Bon Appetit: Eating, Buying, and Cooking Food in Nice

Emma Desjardin
February 1, 2019

I have been living in France for one month and have not come into contact with escargot. As a kid, I believed that this was all the French ate, perplexed by their ways. As I grew older, I began to understand that this dish was not something the French ate every day, or even at all. In my class last week, my professor asked if the French students ate the dish and they responded with a resounding "no" amid one "on occasion". The cuisine of the French is complex, but I learn more each day. 

My first trip to the grocery store resulted in 3 boxes of Barilla pasta, a brand I know well from home. The ordinary act of food shopping made me overwhelmed due to the plethora of unfamiliar brands and absence of favorites. At checkout, I bought a reusable bag to avoid the charge and fumbled to quickly place my groceries in it before the cashier asked for my cash. 

As I became more comfortable, I found both familiar foods and new items to try. I embraced the French taste for yogurt, shown by their endless aisles of the product. I would eat a crêpe every day if I could. I no longer feel lost amid the aisles and feel excited by the untried. While I have found many new preferences, I miss some of the foods I am accustomed to eating. For instance, popcorn, guacamole, peanut butter, bagels, and iced coffee (or large coffees of any kind) are hard to find or too expensive. However, this inavailability has translated into an exploration of a new culture through food.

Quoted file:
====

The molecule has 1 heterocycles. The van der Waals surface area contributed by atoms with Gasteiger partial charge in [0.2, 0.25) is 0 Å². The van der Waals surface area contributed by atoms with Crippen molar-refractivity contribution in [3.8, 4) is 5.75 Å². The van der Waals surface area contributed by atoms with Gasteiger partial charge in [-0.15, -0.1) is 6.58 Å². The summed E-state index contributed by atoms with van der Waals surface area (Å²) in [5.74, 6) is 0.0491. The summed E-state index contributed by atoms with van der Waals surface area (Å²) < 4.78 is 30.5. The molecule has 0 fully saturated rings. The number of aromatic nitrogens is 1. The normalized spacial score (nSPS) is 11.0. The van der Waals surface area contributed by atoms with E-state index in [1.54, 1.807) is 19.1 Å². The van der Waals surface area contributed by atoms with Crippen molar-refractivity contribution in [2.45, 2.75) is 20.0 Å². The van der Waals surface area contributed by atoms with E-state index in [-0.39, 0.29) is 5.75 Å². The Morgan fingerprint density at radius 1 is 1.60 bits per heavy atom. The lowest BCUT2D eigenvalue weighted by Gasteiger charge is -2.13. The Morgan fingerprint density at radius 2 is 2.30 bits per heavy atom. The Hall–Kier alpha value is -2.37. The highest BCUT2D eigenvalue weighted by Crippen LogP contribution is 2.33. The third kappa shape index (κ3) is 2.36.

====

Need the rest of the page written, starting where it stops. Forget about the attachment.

I still have a lot to learn about French cuisine. I recently attended an IES Abroad French cooking class in Villefranche-sur-Mer with Clém, a wonderful cook who owns her own catering company. Invited into her aesthetically pleasing home with trinkets and plants decorating the space, French music playing, and a large cat named Socks blissfully sleeping on the couch, I felt welcome. 

From the start, cooking was a hands-on experience, characterized by delicious tastings and technical blunders. The three of us apprentrice chefs donned our customized aprons and prepared the dishes with the guidance of Clem's instructions. The home-cooked meal, complete with an entrée, plat principal, and dessert, gave me a peek into French cuisine and culture. I am thankful for the experience and hope to replicate the delectable dishes in the future. In addition, I cannot wait for the Nice food tour later in the year!


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Emma Desjardin

<p>My name is Emma Desjardin and I'm traveling to Nice, France, but my French last name is spelled wrong. Desjardins translates to "of the gardens" but somewhere in the past I lost the "s" and my green thumb. I love language and am excited to write about my experiences. I hope that in my adventures abroad I can find myself and learn a little bit about where that "s'" went.</p>

2019 Spring
Home University:
Villanova University
Mansfield, MA
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